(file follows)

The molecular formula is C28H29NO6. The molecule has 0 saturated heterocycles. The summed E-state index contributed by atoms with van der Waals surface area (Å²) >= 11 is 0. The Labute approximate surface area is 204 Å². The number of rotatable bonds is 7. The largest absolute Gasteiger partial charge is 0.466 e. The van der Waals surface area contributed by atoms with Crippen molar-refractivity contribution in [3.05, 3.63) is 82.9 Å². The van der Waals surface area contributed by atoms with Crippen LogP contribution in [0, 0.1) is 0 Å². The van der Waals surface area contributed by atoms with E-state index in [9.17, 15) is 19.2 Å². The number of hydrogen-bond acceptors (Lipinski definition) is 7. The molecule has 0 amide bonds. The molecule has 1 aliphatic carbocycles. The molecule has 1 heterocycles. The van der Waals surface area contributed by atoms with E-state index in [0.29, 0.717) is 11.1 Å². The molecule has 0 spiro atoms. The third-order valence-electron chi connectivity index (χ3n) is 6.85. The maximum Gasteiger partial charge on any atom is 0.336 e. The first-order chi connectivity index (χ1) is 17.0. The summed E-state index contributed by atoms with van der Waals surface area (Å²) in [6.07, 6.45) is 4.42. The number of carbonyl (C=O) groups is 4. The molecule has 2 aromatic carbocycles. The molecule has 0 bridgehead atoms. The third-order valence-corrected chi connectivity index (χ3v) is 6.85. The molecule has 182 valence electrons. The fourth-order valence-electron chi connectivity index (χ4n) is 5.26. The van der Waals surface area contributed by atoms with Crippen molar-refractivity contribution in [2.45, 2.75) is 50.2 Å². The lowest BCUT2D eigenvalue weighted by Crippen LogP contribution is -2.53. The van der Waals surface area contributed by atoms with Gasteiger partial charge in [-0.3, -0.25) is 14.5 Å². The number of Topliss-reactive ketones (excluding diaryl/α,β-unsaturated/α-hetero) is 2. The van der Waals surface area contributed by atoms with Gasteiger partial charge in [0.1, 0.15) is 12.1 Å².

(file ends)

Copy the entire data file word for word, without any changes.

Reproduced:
The molecular formula is C28H29NO6. The molecule has 0 saturated heterocycles. The summed E-state index contributed by atoms with van der Waals surface area (Å²) >= 11 is 0. The Labute approximate surface area is 204 Å². The number of rotatable bonds is 7. The largest absolute Gasteiger partial charge is 0.466 e. The van der Waals surface area contributed by atoms with Crippen molar-refractivity contribution in [3.05, 3.63) is 82.9 Å². The van der Waals surface area contributed by atoms with Crippen LogP contribution in [0, 0.1) is 0 Å². The van der Waals surface area contributed by atoms with E-state index in [9.17, 15) is 19.2 Å². The number of hydrogen-bond acceptors (Lipinski definition) is 7. The molecule has 0 amide bonds. The molecule has 1 aliphatic carbocycles. The molecule has 1 heterocycles. The van der Waals surface area contributed by atoms with E-state index in [0.29, 0.717) is 11.1 Å². The molecule has 0 spiro atoms. The third-order valence-electron chi connectivity index (χ3n) is 6.85. The maximum Gasteiger partial charge on any atom is 0.336 e. The first-order chi connectivity index (χ1) is 17.0. The summed E-state index contributed by atoms with van der Waals surface area (Å²) in [6.07, 6.45) is 4.42. The number of carbonyl (C=O) groups is 4. The molecule has 2 aromatic carbocycles. The molecule has 0 bridgehead atoms. The third-order valence-corrected chi connectivity index (χ3v) is 6.85. The molecule has 182 valence electrons. The fourth-order valence-electron chi connectivity index (χ4n) is 5.26. The van der Waals surface area contributed by atoms with Crippen molar-refractivity contribution in [2.45, 2.75) is 50.2 Å². The lowest BCUT2D eigenvalue weighted by Crippen LogP contribution is -2.53. The van der Waals surface area contributed by atoms with Gasteiger partial charge in [-0.3, -0.25) is 14.5 Å². The number of Topliss-reactive ketones (excluding diaryl/α,β-unsaturated/α-hetero) is 2. The van der Waals surface area contributed by atoms with Gasteiger partial charge in [0.1, 0.15) is 12.1 Å².